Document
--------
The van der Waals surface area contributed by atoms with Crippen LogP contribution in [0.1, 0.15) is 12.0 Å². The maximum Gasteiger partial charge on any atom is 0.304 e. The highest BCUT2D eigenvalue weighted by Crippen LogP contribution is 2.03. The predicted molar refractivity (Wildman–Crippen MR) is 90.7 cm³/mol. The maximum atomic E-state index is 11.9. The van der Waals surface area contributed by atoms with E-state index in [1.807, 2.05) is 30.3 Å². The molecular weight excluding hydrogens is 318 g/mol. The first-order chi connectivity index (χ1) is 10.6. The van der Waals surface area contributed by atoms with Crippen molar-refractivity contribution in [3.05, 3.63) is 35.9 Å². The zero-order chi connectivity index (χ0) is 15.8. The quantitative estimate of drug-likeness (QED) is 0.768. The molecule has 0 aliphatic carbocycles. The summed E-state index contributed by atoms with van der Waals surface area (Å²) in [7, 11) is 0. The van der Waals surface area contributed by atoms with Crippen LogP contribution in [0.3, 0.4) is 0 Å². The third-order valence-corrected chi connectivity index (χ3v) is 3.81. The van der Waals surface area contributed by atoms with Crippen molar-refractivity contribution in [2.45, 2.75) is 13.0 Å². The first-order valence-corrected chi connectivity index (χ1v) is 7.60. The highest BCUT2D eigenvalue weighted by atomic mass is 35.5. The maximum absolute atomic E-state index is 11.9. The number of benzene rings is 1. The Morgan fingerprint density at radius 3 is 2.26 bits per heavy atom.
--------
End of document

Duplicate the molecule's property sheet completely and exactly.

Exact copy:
The van der Waals surface area contributed by atoms with Crippen LogP contribution in [0.1, 0.15) is 12.0 Å². The maximum Gasteiger partial charge on any atom is 0.304 e. The highest BCUT2D eigenvalue weighted by Crippen LogP contribution is 2.03. The predicted molar refractivity (Wildman–Crippen MR) is 90.7 cm³/mol. The maximum atomic E-state index is 11.9. The van der Waals surface area contributed by atoms with E-state index in [1.807, 2.05) is 30.3 Å². The molecular weight excluding hydrogens is 318 g/mol. The first-order chi connectivity index (χ1) is 10.6. The van der Waals surface area contributed by atoms with Crippen molar-refractivity contribution in [3.05, 3.63) is 35.9 Å². The zero-order chi connectivity index (χ0) is 15.8. The quantitative estimate of drug-likeness (QED) is 0.768. The molecule has 0 aliphatic carbocycles. The summed E-state index contributed by atoms with van der Waals surface area (Å²) in [7, 11) is 0. The van der Waals surface area contributed by atoms with Crippen LogP contribution in [0.3, 0.4) is 0 Å². The third-order valence-corrected chi connectivity index (χ3v) is 3.81. The van der Waals surface area contributed by atoms with Crippen molar-refractivity contribution in [2.45, 2.75) is 13.0 Å². The first-order valence-corrected chi connectivity index (χ1v) is 7.60. The highest BCUT2D eigenvalue weighted by atomic mass is 35.5. The maximum absolute atomic E-state index is 11.9. The number of benzene rings is 1. The Morgan fingerprint density at radius 3 is 2.26 bits per heavy atom.